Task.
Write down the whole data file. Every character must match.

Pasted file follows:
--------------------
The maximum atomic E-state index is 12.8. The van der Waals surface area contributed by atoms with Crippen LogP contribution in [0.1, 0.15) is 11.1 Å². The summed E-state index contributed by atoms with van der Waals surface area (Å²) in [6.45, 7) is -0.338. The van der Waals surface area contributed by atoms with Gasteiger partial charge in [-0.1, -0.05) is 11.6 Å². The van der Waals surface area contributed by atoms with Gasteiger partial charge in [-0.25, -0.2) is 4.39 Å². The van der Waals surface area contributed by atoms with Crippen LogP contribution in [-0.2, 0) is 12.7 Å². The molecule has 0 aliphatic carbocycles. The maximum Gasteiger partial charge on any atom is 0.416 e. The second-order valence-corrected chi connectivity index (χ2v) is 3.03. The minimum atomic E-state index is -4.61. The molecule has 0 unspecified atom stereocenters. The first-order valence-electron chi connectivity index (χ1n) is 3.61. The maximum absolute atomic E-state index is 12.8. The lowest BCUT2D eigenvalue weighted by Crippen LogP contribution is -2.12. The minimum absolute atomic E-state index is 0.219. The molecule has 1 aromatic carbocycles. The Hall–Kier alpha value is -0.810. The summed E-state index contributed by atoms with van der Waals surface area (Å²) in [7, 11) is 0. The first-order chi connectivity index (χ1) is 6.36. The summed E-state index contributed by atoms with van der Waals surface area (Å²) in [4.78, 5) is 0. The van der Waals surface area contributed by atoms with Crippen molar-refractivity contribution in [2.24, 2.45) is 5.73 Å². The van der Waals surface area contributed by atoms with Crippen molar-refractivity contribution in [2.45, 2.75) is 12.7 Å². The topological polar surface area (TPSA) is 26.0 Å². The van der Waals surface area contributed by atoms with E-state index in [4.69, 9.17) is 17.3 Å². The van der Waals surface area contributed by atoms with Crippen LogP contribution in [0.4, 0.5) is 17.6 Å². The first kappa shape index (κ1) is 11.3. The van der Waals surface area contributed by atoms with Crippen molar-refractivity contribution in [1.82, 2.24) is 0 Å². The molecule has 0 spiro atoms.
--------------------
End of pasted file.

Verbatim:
The maximum atomic E-state index is 12.8. The van der Waals surface area contributed by atoms with Crippen LogP contribution in [0.1, 0.15) is 11.1 Å². The summed E-state index contributed by atoms with van der Waals surface area (Å²) in [6.45, 7) is -0.338. The van der Waals surface area contributed by atoms with Gasteiger partial charge in [-0.1, -0.05) is 11.6 Å². The van der Waals surface area contributed by atoms with Gasteiger partial charge in [-0.25, -0.2) is 4.39 Å². The van der Waals surface area contributed by atoms with Crippen LogP contribution in [-0.2, 0) is 12.7 Å². The molecule has 0 aliphatic carbocycles. The maximum Gasteiger partial charge on any atom is 0.416 e. The second-order valence-corrected chi connectivity index (χ2v) is 3.03. The minimum atomic E-state index is -4.61. The molecule has 0 unspecified atom stereocenters. The first-order valence-electron chi connectivity index (χ1n) is 3.61. The maximum absolute atomic E-state index is 12.8. The lowest BCUT2D eigenvalue weighted by Crippen LogP contribution is -2.12. The minimum absolute atomic E-state index is 0.219. The molecule has 1 aromatic carbocycles. The Hall–Kier alpha value is -0.810. The summed E-state index contributed by atoms with van der Waals surface area (Å²) in [7, 11) is 0. The first-order chi connectivity index (χ1) is 6.36. The summed E-state index contributed by atoms with van der Waals surface area (Å²) in [4.78, 5) is 0. The van der Waals surface area contributed by atoms with Crippen molar-refractivity contribution in [2.24, 2.45) is 5.73 Å². The van der Waals surface area contributed by atoms with Crippen molar-refractivity contribution in [2.45, 2.75) is 12.7 Å². The topological polar surface area (TPSA) is 26.0 Å². The van der Waals surface area contributed by atoms with E-state index in [4.69, 9.17) is 17.3 Å². The van der Waals surface area contributed by atoms with Crippen LogP contribution in [0.4, 0.5) is 17.6 Å². The first kappa shape index (κ1) is 11.3. The van der Waals surface area contributed by atoms with Crippen molar-refractivity contribution in [1.82, 2.24) is 0 Å². The molecule has 0 spiro atoms.